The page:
Lastly, because chronically high blood sugar levels due to excessive carbohydrate consumption tend to drive glycation (a process that drives inflammation and soft tissue breakdown in large part through the creation of Advanced Glycation End products), reducing chronically elevated blood sugar levels also tends to drive down inflammation, resulting in less joint pain and improvements in inflammatory biomarkers like CRP, ESR and homocysteine. [22-25]


1 (statistics on obesity)

2 (stats on diabetes)

3 (stats on prediabetes)

4 (2022 study on obesity and mortality)

5 (2022 study on diabetes and mortality)

6 (2015; epidemiology of obesity)

7 (2017 study on numerous benefits associated with a ketogenic diet)

8 (2018; carbohydrate insulin model of obesity; “studies tend to show metabolic advantages for low-glycemic load vs low-fat diets.”)

9 (2018 study on ketogenic diets, body composition and metabolic markers)

10 (2018 study on numerous benefits of low carbohydrate diets)

11 (2019 study on low carb & keto diets in type 1 & 2 diabetes)

12 (2020 on benefits of smart keto diet)

13 (2020 study of 34 obese participants assigned to either low carb or low fat diet group)

14 (2023 stat pearls on Keto Diet)

15 (2023 study of 609 participants with overweight or obesity (aged 18-50y) were assigned to a 12-mo LCD or LFD)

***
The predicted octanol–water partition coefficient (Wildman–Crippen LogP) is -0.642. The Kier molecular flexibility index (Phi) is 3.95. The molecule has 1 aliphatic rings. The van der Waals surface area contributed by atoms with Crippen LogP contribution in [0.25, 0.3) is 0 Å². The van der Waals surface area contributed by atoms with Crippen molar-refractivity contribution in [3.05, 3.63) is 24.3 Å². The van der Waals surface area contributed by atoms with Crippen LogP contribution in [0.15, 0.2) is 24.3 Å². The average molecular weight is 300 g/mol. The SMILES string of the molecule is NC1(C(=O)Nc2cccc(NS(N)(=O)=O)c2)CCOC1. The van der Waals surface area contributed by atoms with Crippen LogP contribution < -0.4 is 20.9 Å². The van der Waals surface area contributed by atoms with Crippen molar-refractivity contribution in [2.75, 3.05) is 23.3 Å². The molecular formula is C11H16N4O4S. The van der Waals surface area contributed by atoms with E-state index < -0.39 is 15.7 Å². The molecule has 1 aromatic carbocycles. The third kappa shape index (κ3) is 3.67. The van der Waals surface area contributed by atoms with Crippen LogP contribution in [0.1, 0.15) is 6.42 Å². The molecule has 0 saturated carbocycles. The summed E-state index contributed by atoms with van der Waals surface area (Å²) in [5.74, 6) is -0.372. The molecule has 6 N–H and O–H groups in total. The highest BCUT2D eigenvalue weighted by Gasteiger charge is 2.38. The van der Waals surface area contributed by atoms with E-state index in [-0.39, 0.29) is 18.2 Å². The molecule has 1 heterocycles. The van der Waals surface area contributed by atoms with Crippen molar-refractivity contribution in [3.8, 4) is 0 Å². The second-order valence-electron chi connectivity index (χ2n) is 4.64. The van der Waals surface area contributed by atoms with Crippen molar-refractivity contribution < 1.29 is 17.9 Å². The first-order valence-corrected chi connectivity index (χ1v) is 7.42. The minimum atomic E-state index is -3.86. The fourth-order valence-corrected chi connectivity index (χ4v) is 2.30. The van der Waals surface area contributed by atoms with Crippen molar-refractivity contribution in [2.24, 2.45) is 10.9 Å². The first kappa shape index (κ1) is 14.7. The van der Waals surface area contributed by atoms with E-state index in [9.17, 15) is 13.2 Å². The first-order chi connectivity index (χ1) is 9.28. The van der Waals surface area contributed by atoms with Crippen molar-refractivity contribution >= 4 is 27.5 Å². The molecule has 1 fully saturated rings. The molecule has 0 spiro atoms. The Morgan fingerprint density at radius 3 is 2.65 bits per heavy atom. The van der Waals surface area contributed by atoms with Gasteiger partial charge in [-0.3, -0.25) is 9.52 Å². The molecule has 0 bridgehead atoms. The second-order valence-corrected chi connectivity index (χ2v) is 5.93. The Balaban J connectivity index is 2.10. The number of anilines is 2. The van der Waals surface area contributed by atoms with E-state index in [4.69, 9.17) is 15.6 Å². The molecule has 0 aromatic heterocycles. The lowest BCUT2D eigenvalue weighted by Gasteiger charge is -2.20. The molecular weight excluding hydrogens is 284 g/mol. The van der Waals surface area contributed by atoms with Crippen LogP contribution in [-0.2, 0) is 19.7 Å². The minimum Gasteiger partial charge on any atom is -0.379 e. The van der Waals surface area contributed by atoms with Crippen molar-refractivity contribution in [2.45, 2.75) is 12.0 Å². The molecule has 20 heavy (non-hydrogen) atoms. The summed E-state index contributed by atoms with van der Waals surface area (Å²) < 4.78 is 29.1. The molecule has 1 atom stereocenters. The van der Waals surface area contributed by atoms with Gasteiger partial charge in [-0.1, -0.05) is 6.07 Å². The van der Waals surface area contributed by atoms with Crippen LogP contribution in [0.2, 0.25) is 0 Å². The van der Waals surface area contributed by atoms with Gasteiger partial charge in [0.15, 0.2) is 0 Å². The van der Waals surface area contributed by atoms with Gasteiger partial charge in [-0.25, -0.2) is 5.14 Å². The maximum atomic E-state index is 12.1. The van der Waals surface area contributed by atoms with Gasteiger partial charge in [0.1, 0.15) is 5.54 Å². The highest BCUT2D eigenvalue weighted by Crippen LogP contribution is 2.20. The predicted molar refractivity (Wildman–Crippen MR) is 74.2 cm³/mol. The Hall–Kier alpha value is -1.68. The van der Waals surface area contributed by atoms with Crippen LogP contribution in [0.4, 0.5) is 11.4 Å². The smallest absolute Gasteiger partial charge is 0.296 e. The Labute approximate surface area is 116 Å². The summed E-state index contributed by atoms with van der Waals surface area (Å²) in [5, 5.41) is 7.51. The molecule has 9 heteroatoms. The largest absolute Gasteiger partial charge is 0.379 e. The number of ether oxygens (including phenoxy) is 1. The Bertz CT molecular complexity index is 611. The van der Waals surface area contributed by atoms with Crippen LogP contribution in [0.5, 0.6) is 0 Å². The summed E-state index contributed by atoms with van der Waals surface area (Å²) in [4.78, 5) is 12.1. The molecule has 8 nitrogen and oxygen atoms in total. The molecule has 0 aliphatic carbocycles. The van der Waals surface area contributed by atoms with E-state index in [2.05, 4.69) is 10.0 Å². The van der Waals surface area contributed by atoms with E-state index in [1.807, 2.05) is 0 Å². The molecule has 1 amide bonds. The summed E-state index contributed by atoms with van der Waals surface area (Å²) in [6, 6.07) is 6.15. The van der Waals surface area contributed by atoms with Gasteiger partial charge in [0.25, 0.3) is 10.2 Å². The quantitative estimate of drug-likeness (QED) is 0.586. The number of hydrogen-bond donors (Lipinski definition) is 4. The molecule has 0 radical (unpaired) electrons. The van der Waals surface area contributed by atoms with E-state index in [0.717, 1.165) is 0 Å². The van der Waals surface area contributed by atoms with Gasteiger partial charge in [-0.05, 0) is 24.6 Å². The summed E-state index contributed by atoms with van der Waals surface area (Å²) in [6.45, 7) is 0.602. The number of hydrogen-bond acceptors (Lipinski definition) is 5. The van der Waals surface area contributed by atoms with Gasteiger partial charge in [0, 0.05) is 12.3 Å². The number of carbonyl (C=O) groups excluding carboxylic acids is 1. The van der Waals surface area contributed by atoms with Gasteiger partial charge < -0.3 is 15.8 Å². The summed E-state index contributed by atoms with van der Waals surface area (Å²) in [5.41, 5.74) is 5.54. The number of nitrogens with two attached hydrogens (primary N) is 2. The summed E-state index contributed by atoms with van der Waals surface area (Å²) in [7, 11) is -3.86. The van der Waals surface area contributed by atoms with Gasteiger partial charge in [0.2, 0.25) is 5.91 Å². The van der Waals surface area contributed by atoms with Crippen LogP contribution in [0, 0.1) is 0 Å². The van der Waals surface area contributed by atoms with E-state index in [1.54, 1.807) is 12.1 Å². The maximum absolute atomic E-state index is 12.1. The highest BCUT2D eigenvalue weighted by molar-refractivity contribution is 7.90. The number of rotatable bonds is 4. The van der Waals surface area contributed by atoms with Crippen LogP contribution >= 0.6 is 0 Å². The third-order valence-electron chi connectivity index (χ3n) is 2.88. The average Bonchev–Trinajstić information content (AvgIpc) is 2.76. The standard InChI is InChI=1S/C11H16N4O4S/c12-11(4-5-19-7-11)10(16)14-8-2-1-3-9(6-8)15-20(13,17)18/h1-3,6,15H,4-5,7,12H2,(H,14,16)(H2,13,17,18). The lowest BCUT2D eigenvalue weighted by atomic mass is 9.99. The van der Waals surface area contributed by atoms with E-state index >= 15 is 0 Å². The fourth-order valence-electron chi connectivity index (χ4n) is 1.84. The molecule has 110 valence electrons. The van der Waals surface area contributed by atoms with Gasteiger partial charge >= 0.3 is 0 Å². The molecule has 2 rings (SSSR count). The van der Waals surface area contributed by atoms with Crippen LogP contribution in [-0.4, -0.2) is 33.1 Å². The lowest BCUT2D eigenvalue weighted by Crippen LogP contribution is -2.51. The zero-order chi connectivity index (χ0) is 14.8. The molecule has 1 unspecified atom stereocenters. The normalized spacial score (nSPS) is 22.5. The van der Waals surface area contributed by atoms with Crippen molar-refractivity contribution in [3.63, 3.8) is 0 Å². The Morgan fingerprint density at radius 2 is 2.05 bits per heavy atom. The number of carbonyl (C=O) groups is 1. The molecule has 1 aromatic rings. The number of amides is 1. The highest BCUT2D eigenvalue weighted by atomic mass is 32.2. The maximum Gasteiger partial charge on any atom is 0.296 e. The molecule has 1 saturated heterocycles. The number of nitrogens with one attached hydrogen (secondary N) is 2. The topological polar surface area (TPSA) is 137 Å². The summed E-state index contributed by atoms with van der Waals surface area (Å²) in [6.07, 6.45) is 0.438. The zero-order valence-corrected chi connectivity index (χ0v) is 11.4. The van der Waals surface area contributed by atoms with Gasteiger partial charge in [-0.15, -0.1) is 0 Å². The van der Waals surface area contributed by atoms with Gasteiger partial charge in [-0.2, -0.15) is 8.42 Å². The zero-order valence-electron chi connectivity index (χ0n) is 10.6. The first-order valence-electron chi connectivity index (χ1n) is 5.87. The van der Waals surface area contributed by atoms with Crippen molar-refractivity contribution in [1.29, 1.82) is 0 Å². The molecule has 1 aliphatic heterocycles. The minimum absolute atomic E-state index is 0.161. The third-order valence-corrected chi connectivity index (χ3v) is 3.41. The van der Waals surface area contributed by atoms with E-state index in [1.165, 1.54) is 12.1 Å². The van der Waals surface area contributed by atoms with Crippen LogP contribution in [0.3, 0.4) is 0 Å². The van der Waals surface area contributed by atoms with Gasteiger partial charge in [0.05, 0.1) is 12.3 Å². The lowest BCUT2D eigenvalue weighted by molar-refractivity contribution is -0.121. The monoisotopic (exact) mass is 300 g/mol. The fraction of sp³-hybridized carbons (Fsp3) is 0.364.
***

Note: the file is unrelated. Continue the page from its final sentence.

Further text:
17 (2022; “Multiple studies have shown the beneficial effects of a ketogenic diet on metabolic health and reduced seizure activities. These effects are likely, at least in part, mediated via the gut microbiota.”)

18 (2022; “Low carb diet intervention did not change the diversity and overall structure of gut microbiota. Combining low carb diet with exercise training may have additional benefits on gut physiology. Specific microbial genera were associated with low carb diet and exercise-induced regulation of cardiometabolic health.”)

19 (2021; “Keto diet associated gut microbiota reduces the levels of intestinal pro-inflammatory Th17 cells.”)

20 (2019; “A few human and animal studies have shown different results demonstrating positive effects on reshaping bacterial architecture and gut biological functions, while others reporting negative effects as a lowered diversity and an increased amount of pro-inflammatory bacteria.”)

21 (2018; “Keto diet also increased the relative abundance of putatively beneficial gut microbiota (Akkermansia muciniphila and Lactobacillus) and reduced that of putatively pro-inflammatory taxa (Desulfovibrio and Turicibacter).”)

22 (2021 study on AGEs)

23 (2020 study on AGEs)

24 (2018 study on AGEs)

25 (2017 study on the negative physical effects of AGEs, produced endogenously via high blood sugar, oxidative stress and glycation, and exogenously from pollution, smoke, high heat treated and ultra processed foods)